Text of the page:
One area of daily life that families may struggle to reimagine is medication management. While intimidating, it is possible to teach medication independence with training and supervision that fades as the student demonstrates that they can reliably complete parts of the process. At Vista, a staff member works with an individual student to teach what each of their specific medications do and why it is important to take them. Students also learn to identify their medications, the quantities and when they need to take them. Dylan, a Vista student with autism, describes:

“The biggest skill I am working on at Vista is medication management. My old program didn’t offer the same opportunities to become more independent with it. Here, I showed that I can take my medication independently because I know what it does. Then, I need to check in with a staff member to let them know that I’ve taken them. I’m proud that I’ve become this independent with my meds and I am working to become even more independent with them.”

Not only does medication training empower students, it also enhances their safety as students learn to advocate for themselves. Caroline, another Vista student, was once reviewing her medication with a staff member and noticed that one of her supplements was a different color than usual. With some support, Caroline called and politely asked her pharmacist if the pill was the correct one. In this case the supplement had simply changed colors, but Caroline’s awareness and self-advocacy will protect her from potential discrepancies in the future.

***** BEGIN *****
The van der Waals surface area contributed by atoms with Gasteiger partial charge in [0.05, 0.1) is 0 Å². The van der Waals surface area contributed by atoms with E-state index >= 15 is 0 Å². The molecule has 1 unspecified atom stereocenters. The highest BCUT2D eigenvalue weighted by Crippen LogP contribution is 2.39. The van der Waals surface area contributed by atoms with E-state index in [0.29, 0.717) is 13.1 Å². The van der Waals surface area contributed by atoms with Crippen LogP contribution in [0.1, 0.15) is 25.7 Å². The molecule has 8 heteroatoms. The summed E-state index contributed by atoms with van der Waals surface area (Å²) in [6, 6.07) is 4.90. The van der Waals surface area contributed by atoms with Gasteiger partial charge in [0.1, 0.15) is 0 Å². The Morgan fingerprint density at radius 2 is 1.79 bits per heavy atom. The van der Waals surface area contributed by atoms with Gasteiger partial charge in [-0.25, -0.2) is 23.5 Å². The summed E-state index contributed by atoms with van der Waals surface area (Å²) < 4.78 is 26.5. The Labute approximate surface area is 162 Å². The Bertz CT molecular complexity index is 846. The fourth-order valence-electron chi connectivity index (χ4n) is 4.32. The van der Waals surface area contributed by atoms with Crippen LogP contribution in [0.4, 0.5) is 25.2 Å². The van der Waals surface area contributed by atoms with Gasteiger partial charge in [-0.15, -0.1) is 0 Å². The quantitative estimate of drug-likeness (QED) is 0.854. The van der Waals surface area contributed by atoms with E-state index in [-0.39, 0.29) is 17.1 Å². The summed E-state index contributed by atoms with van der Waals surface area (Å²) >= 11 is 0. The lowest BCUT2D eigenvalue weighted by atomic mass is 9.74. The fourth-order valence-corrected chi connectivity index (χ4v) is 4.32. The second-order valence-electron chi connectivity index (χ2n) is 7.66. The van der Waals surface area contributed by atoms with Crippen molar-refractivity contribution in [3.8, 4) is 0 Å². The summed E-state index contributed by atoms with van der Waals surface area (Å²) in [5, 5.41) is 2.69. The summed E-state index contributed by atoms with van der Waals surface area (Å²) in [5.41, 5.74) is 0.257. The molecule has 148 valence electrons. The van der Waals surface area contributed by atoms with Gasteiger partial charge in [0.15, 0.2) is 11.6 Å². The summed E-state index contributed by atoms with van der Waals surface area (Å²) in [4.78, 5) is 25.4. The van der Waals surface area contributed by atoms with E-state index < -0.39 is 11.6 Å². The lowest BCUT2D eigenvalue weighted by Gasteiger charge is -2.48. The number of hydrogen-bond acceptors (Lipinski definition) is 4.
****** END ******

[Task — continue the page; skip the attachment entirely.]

After taking the initial leap, it becomes clear that learning through real life experiences is a powerful way to develop independent living skills. The community is truly “the classroom” with individuals being able to learn skills like crosswalk safety, grocery shopping and banking by practicing in their local towns. At first, loved ones or staff can guide students through these real-world activities. If the individual becomes comfortable in a particular setting, it is important to test their skills in new environments. For example, someone may be completely at ease safely using the crosswalk on their street but lose confidence when in a less familiar area of town. By gaining independent living skills in different places, young adults become more comfortable, developing both their independence and a sense of belonging.